Please bear with me- I rarely post on any site.

Let me see if I get this way to bring around a "reset" is to starve the beast: lower your taxes paid to any form of government.

The process as it now exists:

The farmer harvests wheat- and he pays taxes on it when he sells to the storage mill (and also loses money off it through regulations, another day we can deal with that)

The storage mill takes the wheat and sells it to the wholesaler- pays taxes (I know many corporations don't pay tax, but you get the idea. Their workers pay taxes, though)

The wholesaler sends it to the factory- taxes paid (oh yeah, don't forget to add in transportation taxes- fuel tax, etc.)

factory to the store- taxes paid

store to me- taxes paid

OR..I go to the farmer (I live in a rural area) and buy the wheat direct from him/ her and learn to cook as this article mentions. "Taxes paid" changes dramatically, as in "off a cliff" dramatically.

Beans, corn, fresh veggies- all that "think global buy local " crap, may not be crap.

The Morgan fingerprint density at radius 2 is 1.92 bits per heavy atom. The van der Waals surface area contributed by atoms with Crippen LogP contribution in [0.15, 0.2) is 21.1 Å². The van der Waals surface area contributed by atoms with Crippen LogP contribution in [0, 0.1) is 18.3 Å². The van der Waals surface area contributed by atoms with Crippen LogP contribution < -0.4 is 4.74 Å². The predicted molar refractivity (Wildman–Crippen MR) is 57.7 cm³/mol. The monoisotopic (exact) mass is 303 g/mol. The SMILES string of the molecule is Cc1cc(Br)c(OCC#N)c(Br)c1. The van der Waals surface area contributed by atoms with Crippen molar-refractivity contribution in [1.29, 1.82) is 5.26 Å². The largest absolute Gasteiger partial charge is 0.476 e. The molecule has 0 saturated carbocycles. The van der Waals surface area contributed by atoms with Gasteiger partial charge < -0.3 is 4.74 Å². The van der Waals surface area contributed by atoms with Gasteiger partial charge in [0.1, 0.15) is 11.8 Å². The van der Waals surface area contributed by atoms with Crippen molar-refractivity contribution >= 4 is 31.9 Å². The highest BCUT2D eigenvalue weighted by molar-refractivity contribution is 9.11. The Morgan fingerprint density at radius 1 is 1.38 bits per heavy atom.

Its almost enough to make a vegaterian out of me.  Or I could obtain  a cow/ pig/ rabbit locally.

Civil disobedience in a way that hadn't occurred to me.  I probably read this in a ZH post and now it filters back out of my brain.

TIMBO Anti-Castro's picture

Except most big farmers suck at the gov't teet for their subsidies.  Glad to hear so many people are learing self-suficiency, but even as the auther says, that drop of water will have no impact because most americans are too stupid to cook rice, much less grow it.

I love how the author is correct about our economic system closer resembling fascism but then he praises the effort of a total communist like woody guthrie. 

You can't hate big business, corparations, and government infestation but love communism.  Communism is the next rational deterioration of fascism once it fails.   

michigan independant's picture

Leading from the front. Good to see.

slackrabbit's picture

At the rate the government is killing self sufficiency, they'll outlaw farting next because you both produce and consume it.......and all without a license.


Fish Gone Bad's picture

Knowing what wild plants you can eat is always nice.  Take for instance, black mustard ( it apparently grows everywhere I hike.